Would you believe more freakin’ original RuneQuest? And this time, not that teenfic evilmurk setting that I worked on so hard. (Yes, that’s still in active development; patrons know about it.) This time, it resulted from a request for a “proper” role-playing game at Spelens Hus, you know, with beweaponed adventurers and adventures in a rugged place. I could have chosen any of a zillion games for it off my shelves, but time & other considerations led me to this one.
We’ve played three sessions, and I’m posting the first two as I edit the third. Point #1 is that you don’t “do RuneQuest” without either abandoning its potential or developing it, so we seem to be doing the latter after starting with a treasure-hunt fight.
Point #2 is more social. We began with me and two players, then added two more players for session 2 – and one of them didn’t mesh with what we’d developed so far. You can assess that for yourself in the recordings. So you know, the two of us got together afterwards and talked it over, and you can look forward to a third session that broke all land-speed records for engaged, exciting, social, mystic, and violent fantasy adventure.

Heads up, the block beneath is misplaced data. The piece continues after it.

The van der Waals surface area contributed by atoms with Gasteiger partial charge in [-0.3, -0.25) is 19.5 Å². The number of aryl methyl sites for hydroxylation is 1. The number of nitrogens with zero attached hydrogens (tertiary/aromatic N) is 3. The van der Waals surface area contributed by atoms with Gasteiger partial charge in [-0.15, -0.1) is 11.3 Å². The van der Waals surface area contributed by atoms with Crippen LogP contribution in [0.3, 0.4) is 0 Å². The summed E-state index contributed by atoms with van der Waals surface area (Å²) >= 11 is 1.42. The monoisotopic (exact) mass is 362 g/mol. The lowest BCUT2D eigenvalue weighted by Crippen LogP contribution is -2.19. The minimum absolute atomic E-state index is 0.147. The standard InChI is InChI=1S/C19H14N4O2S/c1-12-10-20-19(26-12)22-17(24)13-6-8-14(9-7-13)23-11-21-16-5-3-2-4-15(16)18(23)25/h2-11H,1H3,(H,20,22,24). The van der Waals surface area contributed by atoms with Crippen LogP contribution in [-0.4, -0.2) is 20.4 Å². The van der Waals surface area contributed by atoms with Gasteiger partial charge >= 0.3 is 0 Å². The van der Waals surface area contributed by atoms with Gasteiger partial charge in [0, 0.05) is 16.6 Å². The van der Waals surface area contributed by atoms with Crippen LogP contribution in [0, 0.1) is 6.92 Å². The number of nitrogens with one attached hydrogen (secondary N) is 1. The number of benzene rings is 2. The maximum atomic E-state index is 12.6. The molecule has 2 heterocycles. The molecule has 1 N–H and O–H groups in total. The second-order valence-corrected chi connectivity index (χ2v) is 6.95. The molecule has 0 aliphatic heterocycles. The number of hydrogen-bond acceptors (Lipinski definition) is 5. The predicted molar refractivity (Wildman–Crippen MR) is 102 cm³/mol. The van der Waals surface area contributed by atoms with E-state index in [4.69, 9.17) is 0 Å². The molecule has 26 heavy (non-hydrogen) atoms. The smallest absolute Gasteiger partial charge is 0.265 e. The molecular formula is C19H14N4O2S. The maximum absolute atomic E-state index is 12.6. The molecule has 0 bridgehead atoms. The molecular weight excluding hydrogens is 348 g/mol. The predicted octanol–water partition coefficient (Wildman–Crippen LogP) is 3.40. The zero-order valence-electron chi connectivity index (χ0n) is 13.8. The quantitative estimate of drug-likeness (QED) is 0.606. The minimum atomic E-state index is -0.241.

I’d like to run through a bit more about my exact procedures in setting this thing up: what I provided at first, what I did with it or found in it during play, then what I did or provided or changed for the next session, and now, after three sessions, what I’m setting down as a partially retroactive and partially forward-looking minor text to be our “rules.” It’s a very interesting sequence which strikes me as a useful set of instructions in a game book some time.
Despite all the play for this rules-set, I have realized just what I’ve been leaving out or doing poorly for a while, including but limited to the parrying rules. I’ll be happy to talk about that in the comments if anyone’s interested.